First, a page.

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'A Continuous Struggle': Israeli Knesset Member Haneen Zoabi on Land Day, Zionism and Citizenship in the 'Jewish State'

'There is no way to struggle for full equality and full citizenship without challenging the concept of a Jewish state,' Zoabi says.

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The state of Israel claims that it can be Jewish and democratic at the same time, as if there were no contradiction between the two. Any debate within Israel regarding the inherent contradiction between being a Jewish state and being a democratic state is considered no less than a “strategic threat." If we are not Jewish and refuse to give up our rights, then obviously we present not just an alternative view, but something that contradicts the state’s very legitimacy: Zionism.

How you define your struggle as Palestinian citizens of Israel in relation to the struggle of the rest of the Palestinian people? 

Our struggle has two components, as citizens and also as Palestinians.  And unlike the state, we don’t see why both components -- our citizenship and our nationality -- should clash.  On the contrary, citizenship should be inclusive.  We are fighting for normal citizenship with full recognition of our national rights as indigenous people that would include our history, our identity, our culture and our nationality.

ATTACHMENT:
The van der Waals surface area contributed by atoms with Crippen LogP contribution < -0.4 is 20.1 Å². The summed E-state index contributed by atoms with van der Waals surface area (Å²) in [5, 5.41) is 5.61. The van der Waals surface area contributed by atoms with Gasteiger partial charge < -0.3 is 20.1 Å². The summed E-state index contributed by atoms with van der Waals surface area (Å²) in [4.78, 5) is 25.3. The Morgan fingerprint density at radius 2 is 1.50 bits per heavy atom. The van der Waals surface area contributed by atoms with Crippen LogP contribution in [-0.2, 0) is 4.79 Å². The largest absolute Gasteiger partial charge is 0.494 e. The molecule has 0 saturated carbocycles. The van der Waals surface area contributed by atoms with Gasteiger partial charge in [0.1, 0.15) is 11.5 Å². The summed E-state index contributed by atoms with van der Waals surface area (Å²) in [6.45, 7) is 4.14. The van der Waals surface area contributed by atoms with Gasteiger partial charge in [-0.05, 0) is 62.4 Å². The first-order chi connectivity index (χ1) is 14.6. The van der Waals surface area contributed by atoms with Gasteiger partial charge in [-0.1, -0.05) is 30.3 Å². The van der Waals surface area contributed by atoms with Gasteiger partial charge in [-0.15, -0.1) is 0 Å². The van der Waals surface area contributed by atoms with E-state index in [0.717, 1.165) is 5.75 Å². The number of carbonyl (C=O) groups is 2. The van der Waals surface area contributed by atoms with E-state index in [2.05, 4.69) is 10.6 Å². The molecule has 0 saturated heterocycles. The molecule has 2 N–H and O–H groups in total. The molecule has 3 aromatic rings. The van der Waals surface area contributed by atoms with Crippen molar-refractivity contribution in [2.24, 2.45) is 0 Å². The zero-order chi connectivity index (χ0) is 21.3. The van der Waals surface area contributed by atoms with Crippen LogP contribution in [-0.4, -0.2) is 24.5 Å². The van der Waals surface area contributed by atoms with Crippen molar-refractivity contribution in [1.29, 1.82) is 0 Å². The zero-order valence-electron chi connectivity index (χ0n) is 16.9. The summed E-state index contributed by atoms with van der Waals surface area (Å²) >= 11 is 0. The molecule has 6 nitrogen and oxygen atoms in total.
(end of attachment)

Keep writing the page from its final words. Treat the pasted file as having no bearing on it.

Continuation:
My citizenship is conditioned by the Jews' privileges.  It’s even conditioned to my loyalty to these privileges!  Therefore, there is no way to struggle for full equality and full citizenship without challenging the concept of “Jewish state."  To struggle for democracy in Israel is to struggle against Zionism.  And this is what unifies our struggle with the wider Palestinian struggle.  Racism, Oppression, Judaisation, Apartheid and Undemocracy inside Israel; Apartheid, Occupation, Oppression, and Judaisation in the West Bank and the Gaza Strip; and the denial of the right of return -- all of these mechanisms of control serve the same ideological project: Zionism.

Nakba Day, the first Intifada, the second Intifada -- all of these days are days of unity.  But still our struggle is not united, because it lacks a unifying vision and a unifying framework of legitimacy. The Palestinian issue did not begin in 1967 and does not only concern the territories occupied in 1967.  It concerns the entire Palestinian people, and even the wider Arab region. 

After the Oslo Accords of 1993 defined the Palestinians inside Israel as an internal Israeli matter, we reformulated our national project in a manner that secures our reintegration into the Palestinian people and guarantees our place as an integral part of the Palestinian issue, both as part of the conflict and as part of the solution.  Our demand for a “state of all its citizens” has put the Palestinians in Israel at the heart of the direct confrontation with the Zionist enterprise and has forced the “Jewish state” to admit the primacy that it grants to Jewish-Zionist values over democratic values, and to recognise the impossibility of coexistence between the two.

This is the role we play.


Elsa Rassbach, a member of CODEPINK, is a filmmaker and journalist from the United States, now based in Berlin.

 
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